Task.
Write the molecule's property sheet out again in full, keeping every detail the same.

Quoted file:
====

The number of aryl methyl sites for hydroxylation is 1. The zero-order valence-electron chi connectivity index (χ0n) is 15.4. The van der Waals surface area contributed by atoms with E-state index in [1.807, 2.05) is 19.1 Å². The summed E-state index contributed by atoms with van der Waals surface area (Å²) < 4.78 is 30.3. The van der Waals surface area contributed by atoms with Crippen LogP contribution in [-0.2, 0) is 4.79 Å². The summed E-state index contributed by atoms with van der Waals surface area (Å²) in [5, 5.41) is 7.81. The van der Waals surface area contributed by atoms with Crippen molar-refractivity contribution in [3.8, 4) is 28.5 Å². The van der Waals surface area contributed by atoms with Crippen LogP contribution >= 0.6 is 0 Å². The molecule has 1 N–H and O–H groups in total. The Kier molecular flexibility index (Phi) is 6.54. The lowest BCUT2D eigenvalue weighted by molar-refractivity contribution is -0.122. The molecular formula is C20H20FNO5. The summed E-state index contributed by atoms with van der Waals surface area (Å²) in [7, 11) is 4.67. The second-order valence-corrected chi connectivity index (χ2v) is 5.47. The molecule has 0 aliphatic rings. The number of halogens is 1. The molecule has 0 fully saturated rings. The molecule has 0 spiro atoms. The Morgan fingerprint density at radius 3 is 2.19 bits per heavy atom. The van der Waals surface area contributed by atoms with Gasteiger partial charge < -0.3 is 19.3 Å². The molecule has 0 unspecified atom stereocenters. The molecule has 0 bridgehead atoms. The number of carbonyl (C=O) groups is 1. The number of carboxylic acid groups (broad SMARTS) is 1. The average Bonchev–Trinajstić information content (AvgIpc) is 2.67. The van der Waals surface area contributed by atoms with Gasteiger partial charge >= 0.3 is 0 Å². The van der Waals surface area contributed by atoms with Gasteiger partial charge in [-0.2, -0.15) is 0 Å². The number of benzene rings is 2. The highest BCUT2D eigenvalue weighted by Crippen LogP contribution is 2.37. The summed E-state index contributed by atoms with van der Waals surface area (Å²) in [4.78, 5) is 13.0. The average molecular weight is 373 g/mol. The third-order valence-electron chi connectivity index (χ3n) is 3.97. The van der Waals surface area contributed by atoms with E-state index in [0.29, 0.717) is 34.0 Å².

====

The number of aryl methyl sites for hydroxylation is 1. The zero-order valence-electron chi connectivity index (χ0n) is 15.4. The van der Waals surface area contributed by atoms with E-state index in [1.807, 2.05) is 19.1 Å². The summed E-state index contributed by atoms with van der Waals surface area (Å²) < 4.78 is 30.3. The van der Waals surface area contributed by atoms with Crippen LogP contribution in [-0.2, 0) is 4.79 Å². The summed E-state index contributed by atoms with van der Waals surface area (Å²) in [5, 5.41) is 7.81. The van der Waals surface area contributed by atoms with Crippen molar-refractivity contribution in [3.8, 4) is 28.5 Å². The van der Waals surface area contributed by atoms with Crippen LogP contribution >= 0.6 is 0 Å². The molecule has 1 N–H and O–H groups in total. The Kier molecular flexibility index (Phi) is 6.54. The lowest BCUT2D eigenvalue weighted by molar-refractivity contribution is -0.122. The molecular formula is C20H20FNO5. The summed E-state index contributed by atoms with van der Waals surface area (Å²) in [7, 11) is 4.67. The second-order valence-corrected chi connectivity index (χ2v) is 5.47. The molecule has 0 aliphatic rings. The number of halogens is 1. The molecule has 0 fully saturated rings. The molecule has 0 spiro atoms. The Morgan fingerprint density at radius 3 is 2.19 bits per heavy atom. The van der Waals surface area contributed by atoms with Gasteiger partial charge < -0.3 is 19.3 Å². The molecule has 0 unspecified atom stereocenters. The molecule has 0 bridgehead atoms. The number of carbonyl (C=O) groups is 1. The number of carboxylic acid groups (broad SMARTS) is 1. The average Bonchev–Trinajstić information content (AvgIpc) is 2.67. The van der Waals surface area contributed by atoms with Gasteiger partial charge >= 0.3 is 0 Å². The van der Waals surface area contributed by atoms with Gasteiger partial charge in [-0.2, -0.15) is 0 Å². The number of benzene rings is 2. The highest BCUT2D eigenvalue weighted by Crippen LogP contribution is 2.37. The summed E-state index contributed by atoms with van der Waals surface area (Å²) in [4.78, 5) is 13.0. The average molecular weight is 373 g/mol. The third-order valence-electron chi connectivity index (χ3n) is 3.97. The van der Waals surface area contributed by atoms with E-state index in [0.29, 0.717) is 34.0 Å².